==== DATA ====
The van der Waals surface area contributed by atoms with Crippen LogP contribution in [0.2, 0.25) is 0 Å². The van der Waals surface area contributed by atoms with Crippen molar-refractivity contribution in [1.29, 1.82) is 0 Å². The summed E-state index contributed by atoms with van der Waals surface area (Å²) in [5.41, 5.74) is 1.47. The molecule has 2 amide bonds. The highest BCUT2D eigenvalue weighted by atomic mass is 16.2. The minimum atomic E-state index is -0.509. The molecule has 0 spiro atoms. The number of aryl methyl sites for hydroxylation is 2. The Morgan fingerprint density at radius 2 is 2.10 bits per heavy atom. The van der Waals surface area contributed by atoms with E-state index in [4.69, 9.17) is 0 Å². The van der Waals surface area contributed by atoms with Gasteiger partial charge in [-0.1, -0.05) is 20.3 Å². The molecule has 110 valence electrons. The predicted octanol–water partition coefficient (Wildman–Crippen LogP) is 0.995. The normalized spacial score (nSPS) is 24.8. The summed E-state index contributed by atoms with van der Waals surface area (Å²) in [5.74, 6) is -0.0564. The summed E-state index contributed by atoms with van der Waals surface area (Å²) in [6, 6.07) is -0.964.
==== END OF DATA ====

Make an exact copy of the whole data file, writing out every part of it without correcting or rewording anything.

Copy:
The van der Waals surface area contributed by atoms with Crippen LogP contribution in [0.2, 0.25) is 0 Å². The van der Waals surface area contributed by atoms with Crippen molar-refractivity contribution in [1.29, 1.82) is 0 Å². The summed E-state index contributed by atoms with van der Waals surface area (Å²) in [5.41, 5.74) is 1.47. The molecule has 2 amide bonds. The highest BCUT2D eigenvalue weighted by atomic mass is 16.2. The minimum atomic E-state index is -0.509. The molecule has 0 spiro atoms. The number of aryl methyl sites for hydroxylation is 2. The Morgan fingerprint density at radius 2 is 2.10 bits per heavy atom. The van der Waals surface area contributed by atoms with E-state index in [4.69, 9.17) is 0 Å². The van der Waals surface area contributed by atoms with Gasteiger partial charge in [-0.1, -0.05) is 20.3 Å². The molecule has 110 valence electrons. The predicted octanol–water partition coefficient (Wildman–Crippen LogP) is 0.995. The normalized spacial score (nSPS) is 24.8. The summed E-state index contributed by atoms with van der Waals surface area (Å²) in [5.74, 6) is -0.0564. The summed E-state index contributed by atoms with van der Waals surface area (Å²) in [6, 6.07) is -0.964.